petal - but not the very innermost - and we think that's good enough. As
we go deeper into that lotus, the petals are more and more golden,
beautiful and brilliant. They are delightful, those innermost petals.
Sometimes we come to the most beautiful petal, and we think, "That's it.
This must be it! It's so beautiful, so wonderful, so inspiring. This must
be the Dhamma!"
However, it's only in the emptiness, in the nothingness, that there can
be an end. Ajahn Chah, my teacher, always liked to find the end of
things, not things which create more problems and more things to do, but
that which stops everything, which finishes the work, and which ends the
burden. This is when a person becomes enlightened. Birth is destroyed
(Khina Jati). The Holy Life has been lived (Vusitam Brahmacariyam). No
more of all this (Naparamitthattayati).
Haven't you had enough of all this yet? Those of you who have had lots of
suffering in the rains retreat, join the club. This is suffering. All we
are trying to do is to find out that which ends all that suffering and
finishes this Holy Life business. We want to end it and to see that the
core of nothingness is where it is ended. Imagine what that might be like
when you know, because you've seen to the very depth of all things, that
there's nothing there. That which you've taken to be consciousness, that
which knows, you find that it's completely empty.
The Buddha called the appearance of something solid a magician's trick.
The "magician" makes you think that there is something solid in this
consciousness [SN,22,95]. But it is just things arising and passing away.
That's all there is! That which knows is an empty process. Because it is
empty it can stop. If there were something there, knowing would be
endless. There is a basic law of physics called the "law of the
conservation of energy". Energy can mutate from one type to another as it
passes through the whole of Samsara. But if there is nothing there, if
consciousness is empty of substance, only then can it stop.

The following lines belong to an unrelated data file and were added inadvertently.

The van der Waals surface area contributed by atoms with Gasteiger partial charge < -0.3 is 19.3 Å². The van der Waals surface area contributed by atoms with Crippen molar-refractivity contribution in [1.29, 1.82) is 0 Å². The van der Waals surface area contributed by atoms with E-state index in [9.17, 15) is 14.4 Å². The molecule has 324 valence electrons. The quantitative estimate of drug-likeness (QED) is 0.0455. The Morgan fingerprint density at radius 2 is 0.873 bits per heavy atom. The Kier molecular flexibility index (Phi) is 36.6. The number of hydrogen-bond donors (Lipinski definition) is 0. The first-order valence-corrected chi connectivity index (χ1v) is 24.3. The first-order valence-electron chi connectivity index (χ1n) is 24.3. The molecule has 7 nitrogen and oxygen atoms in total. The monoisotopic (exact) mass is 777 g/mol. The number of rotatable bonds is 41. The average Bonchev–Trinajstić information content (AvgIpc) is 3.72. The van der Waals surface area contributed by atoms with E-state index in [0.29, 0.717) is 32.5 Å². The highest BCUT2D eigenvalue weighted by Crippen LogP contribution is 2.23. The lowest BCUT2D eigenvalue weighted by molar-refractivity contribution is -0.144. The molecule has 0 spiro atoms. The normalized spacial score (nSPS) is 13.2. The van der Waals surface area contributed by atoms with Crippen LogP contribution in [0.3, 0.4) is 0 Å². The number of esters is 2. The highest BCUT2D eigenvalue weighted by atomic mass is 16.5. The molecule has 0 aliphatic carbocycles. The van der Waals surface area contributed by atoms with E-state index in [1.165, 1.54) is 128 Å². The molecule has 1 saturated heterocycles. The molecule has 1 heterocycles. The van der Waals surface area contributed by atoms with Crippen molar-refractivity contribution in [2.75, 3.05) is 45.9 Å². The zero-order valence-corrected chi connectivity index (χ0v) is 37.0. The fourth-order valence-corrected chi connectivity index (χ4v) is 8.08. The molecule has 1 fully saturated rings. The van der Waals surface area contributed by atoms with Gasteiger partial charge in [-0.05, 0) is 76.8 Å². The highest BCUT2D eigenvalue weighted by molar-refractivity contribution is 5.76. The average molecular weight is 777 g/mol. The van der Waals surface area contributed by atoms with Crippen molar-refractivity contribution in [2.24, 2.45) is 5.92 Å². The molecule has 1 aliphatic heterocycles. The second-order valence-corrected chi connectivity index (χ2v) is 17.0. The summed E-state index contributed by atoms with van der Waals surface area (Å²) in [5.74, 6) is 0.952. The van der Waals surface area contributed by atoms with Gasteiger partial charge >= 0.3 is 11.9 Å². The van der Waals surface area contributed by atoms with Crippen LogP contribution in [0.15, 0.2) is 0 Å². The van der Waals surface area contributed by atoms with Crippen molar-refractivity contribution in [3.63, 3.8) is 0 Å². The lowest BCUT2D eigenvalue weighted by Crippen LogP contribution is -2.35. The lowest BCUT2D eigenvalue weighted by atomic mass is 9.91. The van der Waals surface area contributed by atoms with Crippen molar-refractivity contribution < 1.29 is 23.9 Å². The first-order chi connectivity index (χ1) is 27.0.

To see that core of consciousness to be empty is liberating. It means
that whether you know happiness or you know suffering, whether you know
confusion or you know clarity, you realize that this is just empty
consciousness playing a game with you, making you think that this is
real. When you've actually seen the emptiness of consciousness, it's like
finally seeing the television set disappear on which all of this drama of
life is carried out.
As I mentioned earlier, I like to use the simile of televisions. Imagine
six television sets in line - one is called "sight", one is called
"hearing", one is called "smell", one is called "taste", one is called
"touch", and the last is called "mind". Only one of these televisions is
on at a time - just one, then another and another, flicking into
existence and then out. It's easy to see the content on the screens and
see the content rise and fall, but the way to become Enlightened is not
only to see the content on the screen rise and fall, but to see the whole
television set come into existence and then completely disappear.
One of the great advantages of attaining Jhanas is that as soon as you've
got into a Jhana five "television sets" have completely vanished - not
just popped out of existence for a moment, but popped out of existence
for many hours. It's not as if there's nothing on the screen; there's no